An Introduction to Responsible Investment

As more and more Canadians strive to make socially responsible and sustainable decisions in their day-to-day lives, investment management companies have created investment products to meet this growing demand. At the end of 2021, 34 fund companies offered 159 responsible investment (RI) mutual funds and 18 fund companies offered a total of 86 RI ETFs.1

According to the 2022 Pollara Investor Survey, more than half of mutual fund and ETF investors who currently do not own RI funds stated that they are interested in obtaining them in the future. Also, 70% of mutual fund and ETF investors who currently own RI funds report that they are likely or very likely to add to these investments to their portfolios.2

What is Responsible Investment?

Responsible investment is an investment approach that incorporates environmental, social and governance (ESG) factors into investment decision-making and active ownership processes, in combination with traditional fundamental financial research. This investment approach has gained popularity over the past several years, with more investors incorporating it into their portfolios. In 2021, roughly one out of every ten dollars of all mutual fund and ETF purchases went to a RI fund.3

Examples of RI Issues

There are a broad range of issues of concern within the area of RI. Below are just some examples in each of the three main categories.

Environmental Social Governance
Biodiversity Diversity, equity, and inclusion Executive compensation
Climate change Human rights Anti-corruption
Energy transition Modern slavery and labour rights Tax fairness
Sustainable land use Supply chains Whistleblowing
Water scarcity Weapons manufacturing

Investor Objectives

There are three primary drivers or investment objectives for RI. In some cases, these objectives overlap. These include:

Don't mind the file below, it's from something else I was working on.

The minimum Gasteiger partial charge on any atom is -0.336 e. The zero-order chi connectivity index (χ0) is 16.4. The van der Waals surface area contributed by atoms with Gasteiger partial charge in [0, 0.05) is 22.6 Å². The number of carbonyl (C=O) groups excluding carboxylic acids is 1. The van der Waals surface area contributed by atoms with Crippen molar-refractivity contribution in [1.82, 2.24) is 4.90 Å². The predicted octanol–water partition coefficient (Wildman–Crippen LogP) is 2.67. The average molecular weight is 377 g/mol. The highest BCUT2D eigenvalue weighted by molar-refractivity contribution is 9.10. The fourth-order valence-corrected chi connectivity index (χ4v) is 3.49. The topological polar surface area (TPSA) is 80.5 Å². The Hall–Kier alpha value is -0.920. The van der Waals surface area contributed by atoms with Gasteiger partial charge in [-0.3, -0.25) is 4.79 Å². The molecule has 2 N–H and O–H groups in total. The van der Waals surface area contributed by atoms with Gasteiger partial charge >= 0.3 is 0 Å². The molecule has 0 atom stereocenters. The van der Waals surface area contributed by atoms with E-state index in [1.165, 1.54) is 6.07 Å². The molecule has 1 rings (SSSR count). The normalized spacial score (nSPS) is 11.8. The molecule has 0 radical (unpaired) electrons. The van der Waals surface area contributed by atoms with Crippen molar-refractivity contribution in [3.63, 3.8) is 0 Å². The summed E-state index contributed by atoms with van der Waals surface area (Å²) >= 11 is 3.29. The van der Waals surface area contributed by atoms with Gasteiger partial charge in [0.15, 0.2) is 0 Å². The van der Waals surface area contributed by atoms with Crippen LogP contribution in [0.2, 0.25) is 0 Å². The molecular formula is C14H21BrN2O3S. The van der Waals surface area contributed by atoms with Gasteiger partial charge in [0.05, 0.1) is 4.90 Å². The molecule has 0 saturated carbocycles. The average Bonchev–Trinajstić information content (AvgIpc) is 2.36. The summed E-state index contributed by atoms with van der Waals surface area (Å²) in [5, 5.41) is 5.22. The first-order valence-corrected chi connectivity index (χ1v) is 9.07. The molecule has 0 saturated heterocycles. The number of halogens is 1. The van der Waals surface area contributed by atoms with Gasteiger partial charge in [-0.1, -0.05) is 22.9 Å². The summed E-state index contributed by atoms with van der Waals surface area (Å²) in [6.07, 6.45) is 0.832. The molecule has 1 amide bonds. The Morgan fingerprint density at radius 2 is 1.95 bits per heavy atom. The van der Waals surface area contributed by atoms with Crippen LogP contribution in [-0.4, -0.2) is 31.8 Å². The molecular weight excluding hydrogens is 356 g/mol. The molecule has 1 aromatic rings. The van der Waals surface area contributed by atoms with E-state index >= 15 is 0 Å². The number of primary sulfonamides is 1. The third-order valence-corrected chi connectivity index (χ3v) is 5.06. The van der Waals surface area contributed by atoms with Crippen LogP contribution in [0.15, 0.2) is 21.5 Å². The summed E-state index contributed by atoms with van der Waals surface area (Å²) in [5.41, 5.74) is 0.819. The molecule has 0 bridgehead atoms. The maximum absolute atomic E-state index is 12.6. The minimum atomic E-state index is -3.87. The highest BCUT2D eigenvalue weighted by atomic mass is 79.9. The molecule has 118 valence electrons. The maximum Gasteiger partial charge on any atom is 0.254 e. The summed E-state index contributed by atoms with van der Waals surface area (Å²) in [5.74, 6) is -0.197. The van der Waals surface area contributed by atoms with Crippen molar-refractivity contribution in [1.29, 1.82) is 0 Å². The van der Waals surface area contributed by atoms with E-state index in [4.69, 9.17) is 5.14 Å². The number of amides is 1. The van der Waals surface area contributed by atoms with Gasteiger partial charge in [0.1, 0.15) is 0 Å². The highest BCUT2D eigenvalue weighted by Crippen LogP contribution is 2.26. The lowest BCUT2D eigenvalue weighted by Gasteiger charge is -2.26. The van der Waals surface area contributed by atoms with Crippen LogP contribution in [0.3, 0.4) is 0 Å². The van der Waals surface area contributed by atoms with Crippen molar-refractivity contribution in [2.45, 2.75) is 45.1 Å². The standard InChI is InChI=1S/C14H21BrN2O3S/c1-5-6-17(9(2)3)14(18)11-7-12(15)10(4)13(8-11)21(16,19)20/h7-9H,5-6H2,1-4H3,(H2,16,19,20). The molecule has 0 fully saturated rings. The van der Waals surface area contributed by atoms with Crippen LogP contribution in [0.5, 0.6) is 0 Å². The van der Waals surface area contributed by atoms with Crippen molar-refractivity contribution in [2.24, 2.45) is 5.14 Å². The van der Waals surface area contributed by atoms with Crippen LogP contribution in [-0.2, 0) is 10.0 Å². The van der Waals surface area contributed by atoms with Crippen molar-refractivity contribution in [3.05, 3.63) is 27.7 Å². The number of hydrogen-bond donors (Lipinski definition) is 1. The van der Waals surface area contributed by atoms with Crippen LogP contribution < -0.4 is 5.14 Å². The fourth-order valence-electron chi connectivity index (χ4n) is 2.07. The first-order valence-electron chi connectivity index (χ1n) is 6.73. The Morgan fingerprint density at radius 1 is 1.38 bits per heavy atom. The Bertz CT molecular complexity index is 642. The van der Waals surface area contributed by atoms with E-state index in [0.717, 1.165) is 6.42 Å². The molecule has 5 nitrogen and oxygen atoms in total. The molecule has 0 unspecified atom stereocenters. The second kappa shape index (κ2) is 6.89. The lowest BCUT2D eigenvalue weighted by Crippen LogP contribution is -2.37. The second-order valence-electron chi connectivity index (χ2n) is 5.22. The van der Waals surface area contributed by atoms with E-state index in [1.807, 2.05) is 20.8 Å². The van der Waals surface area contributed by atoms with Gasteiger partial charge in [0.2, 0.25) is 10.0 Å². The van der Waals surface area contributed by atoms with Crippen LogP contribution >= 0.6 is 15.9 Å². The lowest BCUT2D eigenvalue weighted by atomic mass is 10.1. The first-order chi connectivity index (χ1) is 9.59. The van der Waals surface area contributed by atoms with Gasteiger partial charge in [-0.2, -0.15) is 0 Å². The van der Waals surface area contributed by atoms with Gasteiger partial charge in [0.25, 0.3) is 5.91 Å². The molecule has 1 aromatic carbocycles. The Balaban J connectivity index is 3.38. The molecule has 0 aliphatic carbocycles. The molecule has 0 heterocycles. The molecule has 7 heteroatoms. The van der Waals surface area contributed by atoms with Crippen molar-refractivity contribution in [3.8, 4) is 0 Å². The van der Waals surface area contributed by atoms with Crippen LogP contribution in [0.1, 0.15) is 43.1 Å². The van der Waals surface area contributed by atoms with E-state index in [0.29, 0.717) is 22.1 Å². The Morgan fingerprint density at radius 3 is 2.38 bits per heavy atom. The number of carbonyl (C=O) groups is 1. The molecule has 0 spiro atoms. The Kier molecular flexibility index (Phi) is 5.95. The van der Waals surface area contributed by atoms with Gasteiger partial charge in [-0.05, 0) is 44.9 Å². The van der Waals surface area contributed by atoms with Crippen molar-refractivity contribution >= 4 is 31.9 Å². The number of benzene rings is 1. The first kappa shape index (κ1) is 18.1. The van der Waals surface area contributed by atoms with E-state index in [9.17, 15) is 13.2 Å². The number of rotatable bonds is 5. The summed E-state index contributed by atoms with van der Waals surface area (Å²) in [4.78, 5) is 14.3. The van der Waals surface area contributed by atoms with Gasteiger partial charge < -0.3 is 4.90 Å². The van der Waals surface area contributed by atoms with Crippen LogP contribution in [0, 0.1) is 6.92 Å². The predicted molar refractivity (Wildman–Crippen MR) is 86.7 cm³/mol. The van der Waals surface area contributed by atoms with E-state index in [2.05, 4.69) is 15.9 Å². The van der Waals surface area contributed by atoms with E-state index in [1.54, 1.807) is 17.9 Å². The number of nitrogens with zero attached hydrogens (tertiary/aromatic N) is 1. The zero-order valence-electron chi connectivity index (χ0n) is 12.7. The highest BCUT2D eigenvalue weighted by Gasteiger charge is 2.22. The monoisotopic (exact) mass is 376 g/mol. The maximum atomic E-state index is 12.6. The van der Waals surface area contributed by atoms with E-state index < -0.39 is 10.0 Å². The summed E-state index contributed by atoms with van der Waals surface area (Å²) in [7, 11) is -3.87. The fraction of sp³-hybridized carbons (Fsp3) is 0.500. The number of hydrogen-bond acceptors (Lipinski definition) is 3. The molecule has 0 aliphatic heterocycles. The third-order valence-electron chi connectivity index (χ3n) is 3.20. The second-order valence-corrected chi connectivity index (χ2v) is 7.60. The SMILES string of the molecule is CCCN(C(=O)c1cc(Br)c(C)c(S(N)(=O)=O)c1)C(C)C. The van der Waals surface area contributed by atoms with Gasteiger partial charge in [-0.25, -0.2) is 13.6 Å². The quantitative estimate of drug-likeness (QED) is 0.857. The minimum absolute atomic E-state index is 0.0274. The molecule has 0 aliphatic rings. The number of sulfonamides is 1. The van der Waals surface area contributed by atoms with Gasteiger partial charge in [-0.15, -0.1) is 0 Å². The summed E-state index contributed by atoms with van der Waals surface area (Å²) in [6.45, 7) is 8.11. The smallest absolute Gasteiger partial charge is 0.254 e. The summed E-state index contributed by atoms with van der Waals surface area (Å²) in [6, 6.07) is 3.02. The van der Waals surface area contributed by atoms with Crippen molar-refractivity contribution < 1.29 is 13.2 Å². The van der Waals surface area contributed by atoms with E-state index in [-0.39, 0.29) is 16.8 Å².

1. Financial performance – Many investors believe that integrating ESG/RI factors in decision-making can reduce financial risk and deliver better risk-adjusted returns.
  2. Aligning investments with personal values – Investors may want to avoid investing in companies that profit from the sales of weapons or the use of child labour, or those that contribute to climate change.
  3. Making a positive impact – In these cases, investors are looking to generate positive social and environmental outcomes alongside their financial returns. This might include companies involved in renewable energy technologies or have leading practices in terms of diversity and inclusion.

RI and Financial Performance

One of the most common questions people have about RI is whether these investments generate lower returns. There has been a lot of research in this area and the short answer is that the incorporation of ESG strategies into the investing process does not, overall, produce below market-rate returns4 5. Like any other investment strategy, performance will differ across investment products. It is also important to keep in mind that performance is only one consideration in aligning investment objectives with investment products.

RI Approaches

RI is comprised of different strategies that are used in isolation or in combination by investment managers. Below are the approaches outlined by the Canadian Investment Funds Standards Committee:

  • ESG integration and evaluation – uses ESG criteria in the buying and selling of securities in a portfolio.
  • ESG thematic investing – identifies disruptive themes and seeks to invest in companies that stand to benefit from them such as clean technology, women in leadership, etc.
  • ESG exclusions – excludes specific sectors, industries, materials, or companies based on ESG criteria or other ethical considerations.
  • Impact investing – focuses on companies or projects that have measurable positive environment or social impact as well as the intent to generate a positive financial return.
  • ESG-related engagement and stewardship activities – relies on the fund’s position of ownership to influence the company to make decisions that increase the company’s positive impact on the ESG factors.
  • ESG best in class (positive screening) – invests in securities that meet ESG criteria including thresholds related to ESG performance or scoring.

1 IFIC Investment Funds Report, 2021.
2 IFIC and Pollara Canadian Mutual Fund & Exchange-Traded Fund Investor Survey, 2022.
3 IFIC Report on Responsible Investing, 2020.
4 Ibid.
5 ESG and Financial Performance. NYU Stern Center for Sustainable Business. February 2021.